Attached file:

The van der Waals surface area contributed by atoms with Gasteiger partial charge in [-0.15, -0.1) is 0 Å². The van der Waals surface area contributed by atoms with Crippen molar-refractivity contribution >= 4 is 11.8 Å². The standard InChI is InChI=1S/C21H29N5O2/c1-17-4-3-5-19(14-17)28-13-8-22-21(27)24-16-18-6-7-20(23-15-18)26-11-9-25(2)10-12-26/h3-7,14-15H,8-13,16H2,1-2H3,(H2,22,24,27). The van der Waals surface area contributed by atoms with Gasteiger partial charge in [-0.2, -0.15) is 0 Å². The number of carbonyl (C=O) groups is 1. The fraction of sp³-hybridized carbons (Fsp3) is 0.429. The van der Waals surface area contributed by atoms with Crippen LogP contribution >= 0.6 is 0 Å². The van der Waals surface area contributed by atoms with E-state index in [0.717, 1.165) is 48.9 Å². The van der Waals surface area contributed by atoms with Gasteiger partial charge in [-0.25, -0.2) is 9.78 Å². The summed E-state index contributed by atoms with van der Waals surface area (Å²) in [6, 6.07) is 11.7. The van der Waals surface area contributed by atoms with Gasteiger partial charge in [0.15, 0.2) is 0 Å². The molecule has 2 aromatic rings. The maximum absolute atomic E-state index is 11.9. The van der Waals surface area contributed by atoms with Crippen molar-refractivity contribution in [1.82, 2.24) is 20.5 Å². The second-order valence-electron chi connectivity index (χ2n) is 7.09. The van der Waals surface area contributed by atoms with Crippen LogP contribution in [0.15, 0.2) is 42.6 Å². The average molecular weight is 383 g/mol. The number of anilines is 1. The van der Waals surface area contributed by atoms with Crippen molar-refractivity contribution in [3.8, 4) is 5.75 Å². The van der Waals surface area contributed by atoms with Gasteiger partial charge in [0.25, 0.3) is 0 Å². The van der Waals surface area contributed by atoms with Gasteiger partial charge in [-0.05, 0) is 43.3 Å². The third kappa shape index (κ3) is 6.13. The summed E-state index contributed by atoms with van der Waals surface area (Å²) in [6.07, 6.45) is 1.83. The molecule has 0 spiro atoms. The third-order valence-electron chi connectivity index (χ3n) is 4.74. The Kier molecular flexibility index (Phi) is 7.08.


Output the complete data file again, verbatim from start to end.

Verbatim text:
The van der Waals surface area contributed by atoms with Gasteiger partial charge in [-0.15, -0.1) is 0 Å². The van der Waals surface area contributed by atoms with Crippen molar-refractivity contribution >= 4 is 11.8 Å². The standard InChI is InChI=1S/C21H29N5O2/c1-17-4-3-5-19(14-17)28-13-8-22-21(27)24-16-18-6-7-20(23-15-18)26-11-9-25(2)10-12-26/h3-7,14-15H,8-13,16H2,1-2H3,(H2,22,24,27). The van der Waals surface area contributed by atoms with Gasteiger partial charge in [-0.2, -0.15) is 0 Å². The number of carbonyl (C=O) groups is 1. The fraction of sp³-hybridized carbons (Fsp3) is 0.429. The van der Waals surface area contributed by atoms with Crippen LogP contribution >= 0.6 is 0 Å². The van der Waals surface area contributed by atoms with E-state index in [0.717, 1.165) is 48.9 Å². The van der Waals surface area contributed by atoms with Gasteiger partial charge in [-0.25, -0.2) is 9.78 Å². The summed E-state index contributed by atoms with van der Waals surface area (Å²) in [6, 6.07) is 11.7. The van der Waals surface area contributed by atoms with Gasteiger partial charge in [0.15, 0.2) is 0 Å². The molecule has 2 aromatic rings. The maximum absolute atomic E-state index is 11.9. The van der Waals surface area contributed by atoms with Crippen molar-refractivity contribution in [1.82, 2.24) is 20.5 Å². The second-order valence-electron chi connectivity index (χ2n) is 7.09. The van der Waals surface area contributed by atoms with Crippen LogP contribution in [0.15, 0.2) is 42.6 Å². The average molecular weight is 383 g/mol. The number of anilines is 1. The van der Waals surface area contributed by atoms with Crippen molar-refractivity contribution in [3.8, 4) is 5.75 Å². The van der Waals surface area contributed by atoms with Gasteiger partial charge in [0.25, 0.3) is 0 Å². The van der Waals surface area contributed by atoms with Gasteiger partial charge in [-0.05, 0) is 43.3 Å². The third kappa shape index (κ3) is 6.13. The summed E-state index contributed by atoms with van der Waals surface area (Å²) in [6.07, 6.45) is 1.83. The molecule has 0 spiro atoms. The third-order valence-electron chi connectivity index (χ3n) is 4.74. The Kier molecular flexibility index (Phi) is 7.08.